By: Marcia Wolfe
Valley Ag Voice
Sitting at the table on the back patio I can see just part of the backyard rimmed by pine trees, hawthorn, willow, eucalyptus, and the liquid amber trees. They bound the west and north side of the pool. A couple of weeks ago I was eating lunch at the patio table when I first saw him again. He came zooming down low across the pool and swooped back again. And, he kept swooping back and forth across the water, and then he disappeared.
He is about three inches long and colored with the brightest iridescent orange color you can imagine. He has two sets of wings that extend about an inch and a half to two inches further out on either side of his body. He is absolutely beautiful. When I finished eating he was back. A brilliant flame skimmer, or red skimmer, or sometimes called firecracker skimmer. He is not a “true bug” in the technical sense of the term at all. He is s a type of large dragonfly, large being the operative word. He is of the insect order Odonata- the order of dragonflies. The name of the order comes from the Latin word, meaning toothed, as they have particularly large mandibles (jaws) for capturing and chewing their prey. His entire body is bright orange, including its legs and wing veins. The females apparently look similar, except the color is much more faded and light. I have yet to observe any of the females.
Last year there were several I observed who hunted over the pool and yard during the summer, but at that time there were about three of them. I had a bunch of tomato plants with wire cages growing north of the end of the pool last year, and they used to perch on the wires of the cages and scan across the pool and yard for insects. I gave up on tomatoes last year, having failed; so there were no wire cages for him to perch on now. I wondered if I put one upwill he go perch on it? So I went to the shed, grabbed a wire cage, and stuck it up on a pot of geraniums. It wasn’t 2-3 minutes, and the skimmer was back. He started perching on the wire of the tomato cage between his trips back and forth across the pool, just like he had never been gone all winter! I thought that was pretty incredible. He has a really good memory. Then I wondered if it were the same one that did that last year? I tried to research their life history, and with the exception ofdescriptions of mating and the larval naiad (nymph) stages in the water, I could find nothing except a statement that they are “long-lived”. So, maybe it was the same one?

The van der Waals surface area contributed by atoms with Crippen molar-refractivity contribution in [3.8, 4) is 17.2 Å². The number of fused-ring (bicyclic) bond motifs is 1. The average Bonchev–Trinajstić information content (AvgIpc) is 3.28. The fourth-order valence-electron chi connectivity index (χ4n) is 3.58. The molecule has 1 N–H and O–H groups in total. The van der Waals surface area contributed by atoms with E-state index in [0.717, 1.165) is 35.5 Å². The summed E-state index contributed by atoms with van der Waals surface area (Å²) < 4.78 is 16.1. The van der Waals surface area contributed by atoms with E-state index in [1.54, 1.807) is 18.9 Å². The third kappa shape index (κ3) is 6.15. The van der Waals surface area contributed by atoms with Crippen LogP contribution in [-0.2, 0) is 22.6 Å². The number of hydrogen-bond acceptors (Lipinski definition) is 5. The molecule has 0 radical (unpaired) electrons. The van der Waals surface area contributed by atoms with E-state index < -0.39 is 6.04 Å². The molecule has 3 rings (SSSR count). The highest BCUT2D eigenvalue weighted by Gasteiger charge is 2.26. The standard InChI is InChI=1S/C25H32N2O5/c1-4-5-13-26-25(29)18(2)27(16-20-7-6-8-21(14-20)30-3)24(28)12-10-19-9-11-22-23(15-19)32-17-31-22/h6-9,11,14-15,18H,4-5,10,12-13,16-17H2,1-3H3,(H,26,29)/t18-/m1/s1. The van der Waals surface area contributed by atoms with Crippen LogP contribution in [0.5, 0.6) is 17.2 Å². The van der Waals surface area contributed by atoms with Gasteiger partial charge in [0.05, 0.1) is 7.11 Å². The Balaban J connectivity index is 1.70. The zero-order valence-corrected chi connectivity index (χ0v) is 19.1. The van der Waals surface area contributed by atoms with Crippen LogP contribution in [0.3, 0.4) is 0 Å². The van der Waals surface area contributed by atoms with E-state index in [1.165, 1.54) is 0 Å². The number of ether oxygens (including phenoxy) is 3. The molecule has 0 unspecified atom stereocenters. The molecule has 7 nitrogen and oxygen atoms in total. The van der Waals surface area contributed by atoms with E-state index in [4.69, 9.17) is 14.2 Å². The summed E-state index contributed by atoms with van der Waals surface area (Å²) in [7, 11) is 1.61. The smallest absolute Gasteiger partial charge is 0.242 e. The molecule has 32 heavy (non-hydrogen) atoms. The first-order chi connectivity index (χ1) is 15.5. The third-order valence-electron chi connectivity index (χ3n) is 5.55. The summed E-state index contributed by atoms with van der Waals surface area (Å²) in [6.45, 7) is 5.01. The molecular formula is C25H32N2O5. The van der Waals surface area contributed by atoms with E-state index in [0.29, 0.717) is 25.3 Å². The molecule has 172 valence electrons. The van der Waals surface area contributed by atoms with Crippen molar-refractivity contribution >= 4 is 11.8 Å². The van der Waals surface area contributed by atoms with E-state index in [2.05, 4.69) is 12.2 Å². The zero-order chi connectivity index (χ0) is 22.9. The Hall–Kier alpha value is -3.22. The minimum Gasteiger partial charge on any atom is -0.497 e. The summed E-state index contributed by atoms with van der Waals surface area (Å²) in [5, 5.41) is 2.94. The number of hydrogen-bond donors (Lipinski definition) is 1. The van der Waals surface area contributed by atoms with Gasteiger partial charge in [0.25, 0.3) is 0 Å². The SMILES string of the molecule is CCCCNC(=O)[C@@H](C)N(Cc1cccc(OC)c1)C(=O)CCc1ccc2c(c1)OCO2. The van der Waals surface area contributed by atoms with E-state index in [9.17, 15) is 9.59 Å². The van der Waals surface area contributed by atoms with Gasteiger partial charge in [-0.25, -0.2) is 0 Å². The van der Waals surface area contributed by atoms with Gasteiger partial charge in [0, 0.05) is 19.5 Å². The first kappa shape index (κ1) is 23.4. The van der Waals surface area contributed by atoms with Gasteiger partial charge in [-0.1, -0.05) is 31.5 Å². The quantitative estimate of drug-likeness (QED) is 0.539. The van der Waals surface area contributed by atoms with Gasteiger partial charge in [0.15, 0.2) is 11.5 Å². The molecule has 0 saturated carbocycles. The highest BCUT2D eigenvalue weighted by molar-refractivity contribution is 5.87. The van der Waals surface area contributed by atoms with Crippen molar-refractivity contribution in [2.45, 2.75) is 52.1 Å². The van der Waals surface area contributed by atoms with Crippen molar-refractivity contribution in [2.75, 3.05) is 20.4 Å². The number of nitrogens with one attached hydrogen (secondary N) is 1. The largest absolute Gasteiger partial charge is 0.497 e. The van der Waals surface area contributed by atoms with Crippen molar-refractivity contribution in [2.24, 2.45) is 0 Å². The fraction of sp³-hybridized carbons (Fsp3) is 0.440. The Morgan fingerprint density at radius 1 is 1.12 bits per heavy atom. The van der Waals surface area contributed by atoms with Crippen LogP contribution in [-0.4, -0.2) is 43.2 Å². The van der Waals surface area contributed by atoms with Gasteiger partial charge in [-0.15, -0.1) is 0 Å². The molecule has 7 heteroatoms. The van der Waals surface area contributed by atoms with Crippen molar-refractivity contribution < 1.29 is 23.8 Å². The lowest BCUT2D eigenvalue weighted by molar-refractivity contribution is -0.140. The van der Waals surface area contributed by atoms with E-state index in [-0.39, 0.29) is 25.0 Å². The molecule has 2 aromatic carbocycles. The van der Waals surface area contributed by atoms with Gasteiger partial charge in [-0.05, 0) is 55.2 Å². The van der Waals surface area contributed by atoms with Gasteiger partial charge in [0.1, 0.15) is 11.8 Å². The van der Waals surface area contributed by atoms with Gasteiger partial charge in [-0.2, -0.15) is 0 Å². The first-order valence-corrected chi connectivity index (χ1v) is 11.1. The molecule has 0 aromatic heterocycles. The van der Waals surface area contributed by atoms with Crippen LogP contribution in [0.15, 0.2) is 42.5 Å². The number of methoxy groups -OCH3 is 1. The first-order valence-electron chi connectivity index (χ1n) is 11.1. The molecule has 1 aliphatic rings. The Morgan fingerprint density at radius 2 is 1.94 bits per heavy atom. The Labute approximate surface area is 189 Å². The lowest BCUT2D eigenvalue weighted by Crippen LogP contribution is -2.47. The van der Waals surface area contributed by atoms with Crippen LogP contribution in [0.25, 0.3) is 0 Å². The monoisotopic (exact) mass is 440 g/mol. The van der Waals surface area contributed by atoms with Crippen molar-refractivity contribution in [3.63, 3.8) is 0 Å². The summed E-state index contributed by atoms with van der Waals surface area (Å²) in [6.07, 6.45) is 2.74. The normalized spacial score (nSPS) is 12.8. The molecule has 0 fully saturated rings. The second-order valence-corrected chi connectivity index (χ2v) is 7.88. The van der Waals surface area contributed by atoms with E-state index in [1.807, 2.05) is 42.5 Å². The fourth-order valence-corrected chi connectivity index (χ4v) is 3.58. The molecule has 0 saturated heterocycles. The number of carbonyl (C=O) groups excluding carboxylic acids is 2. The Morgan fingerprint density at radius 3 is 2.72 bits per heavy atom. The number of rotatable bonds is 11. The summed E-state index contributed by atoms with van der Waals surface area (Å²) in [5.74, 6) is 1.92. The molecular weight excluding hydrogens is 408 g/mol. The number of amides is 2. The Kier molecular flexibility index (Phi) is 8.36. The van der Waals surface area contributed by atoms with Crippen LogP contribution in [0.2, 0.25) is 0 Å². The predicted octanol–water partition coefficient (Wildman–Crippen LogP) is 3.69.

I walked over to the cage where he was perched to try to get a better look,butat first he flew off. But then I told him it was OK, and he came back. His eyes are huge and as I talked with him while he was perched of the wire, I could see his eyes moving, looking at me. It was amazing. I told him I wasn’t going to whack him, and it was OK. Then he started hunting again, swooping back and forth across the pool landing back on the wires next to me. On the next trip back over the pool, he turned and swooped down, capturing a relatively long-legged insect of some kind with cream colored legs I could see squirming from between his mandibles (jaws). But alas for it, there was no escape.
Their preferred habitat is near warm ponds, slow-moving streams or rivers, and hot springs, particularly up north in Idaho where it tends to be colder. They also use public gardens and backyards, with the exception of avoiding polluted ponds.
Following breeding, the male and female separate. The females lay their eggs in quiet shallow pools by dipping their abdomen in the water. She may deposit her eggs in several separate locations, presumably to minimize the potential thee young eat each other. [We humans have difficulty assuming things about people, so I am not sure how we do it about insects?? There simply is so much we do not know.] So, their shallow quiet requirement for water makes it more than likely they do not rear in my pool, as it is generally far from quiet. However, several of my neighbors have pond fountains, so it’s possible they could rear there. But more than likely they come from the edges of the Kern River, where there may be shallow water and eddies. The young naiads,which live in and adjacent to water, feed on aquatic insects and aquatic larvae of all kinds, and sometimeseven ontiny fish or tadpoles as well.On the other hand, the adults will eat almost any soft-bodied flying insect, including flies, moths, termites, mosquitos, flying ants, – anything flying that isn’t too hard and crunchy. These flame skimmers are one of the reasons to which I attribute the low number of flying insects, especially flies and mosquitoes, in my backyard!!
Yesterday,even though I didn’t see the “big boy,” I saw two smaller flame skimmers, but I imagine he’ll be back soon.